Benicio del Toro Backs US Improved Relations with Cuba
Speaking to the Guardian during the Cannes Film Festival, the actor who has played Che Guevara demonstrated his support for renewed diplomatic ties. Eminent Puerto Rican actor and producer Benicio del Toro called on the United States and Cuba to speed up the process of normalization of relations. Speaking to the Guardian during the Cannes Film Festival, the actor who has played Che Guevara expressed enthusiasm.
“Let rip. I think it’s great,” he said, urging the two countries to keep up the momentum of negotiations, which were made public in December last year when U.S. president Barack Obama and Cuban president Raul Castro announced that they had been conversing via telephone. “It’s going to take time,” the Puerto Rican Oscar-winner said. “But once it starts going it’s got to move. It’s going to benefit both countries and their people. I was in Cuba not long ago and people were happy about the possibilities.” Del Toro was in at the prestigious festival to plug his new film, a comedy-drama about aid workers called A Perfect Day.
He is not the first Hollywood actor to criticize the U.S. blockade on the small island, in place for over half a century. In March, fellow Oscar-winner Sean Penn backed the improved relations. “There’s certainly going to be real change in Cuba,” Penn said on the Conan show. “The Cuban people have incredible spirit and incredible intelligence and are very bright. Among the positive things the revolution brought are literacy.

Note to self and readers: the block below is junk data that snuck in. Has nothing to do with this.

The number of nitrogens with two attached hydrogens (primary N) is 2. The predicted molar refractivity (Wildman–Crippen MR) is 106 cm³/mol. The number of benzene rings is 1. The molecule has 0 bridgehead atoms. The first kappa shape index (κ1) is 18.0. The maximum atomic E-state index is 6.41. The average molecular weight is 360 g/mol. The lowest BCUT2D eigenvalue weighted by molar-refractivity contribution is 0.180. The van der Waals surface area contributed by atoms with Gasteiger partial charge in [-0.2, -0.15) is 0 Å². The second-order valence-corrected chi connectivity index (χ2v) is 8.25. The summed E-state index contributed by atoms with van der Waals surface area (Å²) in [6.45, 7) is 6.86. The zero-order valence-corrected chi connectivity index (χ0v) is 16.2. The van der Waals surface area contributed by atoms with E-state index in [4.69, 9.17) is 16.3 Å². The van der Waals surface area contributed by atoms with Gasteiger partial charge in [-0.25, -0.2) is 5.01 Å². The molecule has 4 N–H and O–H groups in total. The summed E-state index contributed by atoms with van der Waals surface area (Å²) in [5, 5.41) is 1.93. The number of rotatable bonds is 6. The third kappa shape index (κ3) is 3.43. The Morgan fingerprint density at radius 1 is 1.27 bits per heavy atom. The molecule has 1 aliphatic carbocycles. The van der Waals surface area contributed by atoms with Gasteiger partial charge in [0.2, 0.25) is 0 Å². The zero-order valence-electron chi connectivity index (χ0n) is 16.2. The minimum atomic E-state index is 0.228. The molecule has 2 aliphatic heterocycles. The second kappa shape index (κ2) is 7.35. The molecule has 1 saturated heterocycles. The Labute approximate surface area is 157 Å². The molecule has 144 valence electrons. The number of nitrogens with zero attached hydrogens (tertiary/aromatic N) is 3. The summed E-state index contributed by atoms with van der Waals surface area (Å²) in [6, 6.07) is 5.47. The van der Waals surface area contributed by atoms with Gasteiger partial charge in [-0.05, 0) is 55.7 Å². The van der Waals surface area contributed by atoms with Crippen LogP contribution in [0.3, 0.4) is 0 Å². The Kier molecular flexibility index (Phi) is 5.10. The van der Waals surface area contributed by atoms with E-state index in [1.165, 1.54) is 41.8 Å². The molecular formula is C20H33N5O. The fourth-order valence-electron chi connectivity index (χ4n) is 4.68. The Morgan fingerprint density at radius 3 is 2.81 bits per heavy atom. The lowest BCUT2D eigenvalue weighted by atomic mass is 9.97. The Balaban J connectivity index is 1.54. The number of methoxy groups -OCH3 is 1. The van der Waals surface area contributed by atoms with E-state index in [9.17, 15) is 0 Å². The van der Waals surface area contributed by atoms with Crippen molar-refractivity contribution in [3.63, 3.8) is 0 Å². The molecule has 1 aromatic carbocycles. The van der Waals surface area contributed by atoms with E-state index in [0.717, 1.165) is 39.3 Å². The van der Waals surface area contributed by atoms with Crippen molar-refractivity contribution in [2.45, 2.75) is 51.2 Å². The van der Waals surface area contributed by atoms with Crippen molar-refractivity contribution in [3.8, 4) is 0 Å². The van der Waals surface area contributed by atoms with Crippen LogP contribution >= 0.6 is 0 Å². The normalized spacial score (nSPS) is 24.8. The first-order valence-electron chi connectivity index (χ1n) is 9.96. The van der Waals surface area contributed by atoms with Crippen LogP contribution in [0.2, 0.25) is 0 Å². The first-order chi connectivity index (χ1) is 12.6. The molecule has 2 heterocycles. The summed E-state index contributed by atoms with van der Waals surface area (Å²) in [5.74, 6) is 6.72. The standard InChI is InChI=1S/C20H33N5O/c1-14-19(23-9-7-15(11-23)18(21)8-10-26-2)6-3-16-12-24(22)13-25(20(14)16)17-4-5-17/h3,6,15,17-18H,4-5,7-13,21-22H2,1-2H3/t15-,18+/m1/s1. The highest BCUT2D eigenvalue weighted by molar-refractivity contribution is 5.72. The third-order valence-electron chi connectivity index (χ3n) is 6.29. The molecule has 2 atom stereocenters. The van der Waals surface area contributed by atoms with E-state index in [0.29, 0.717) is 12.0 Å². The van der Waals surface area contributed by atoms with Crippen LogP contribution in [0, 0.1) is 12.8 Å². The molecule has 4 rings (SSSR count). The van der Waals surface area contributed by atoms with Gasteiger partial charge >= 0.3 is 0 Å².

I think it’s going to be a very exciting change in what they can bring to us culturally.” “You’ll have this magic population that’s now a part of the world,” he continued. “I’m very excited about it.” Earlier this month, transport and diplomatic links between the United States and Cuba looked set to improve as the treasury department announced that it would issue special licenses to at least two U.S. ferry companies to travel to the Caribbean island. Ferry services between the U.S. and Cuba were halted in the early 1960s.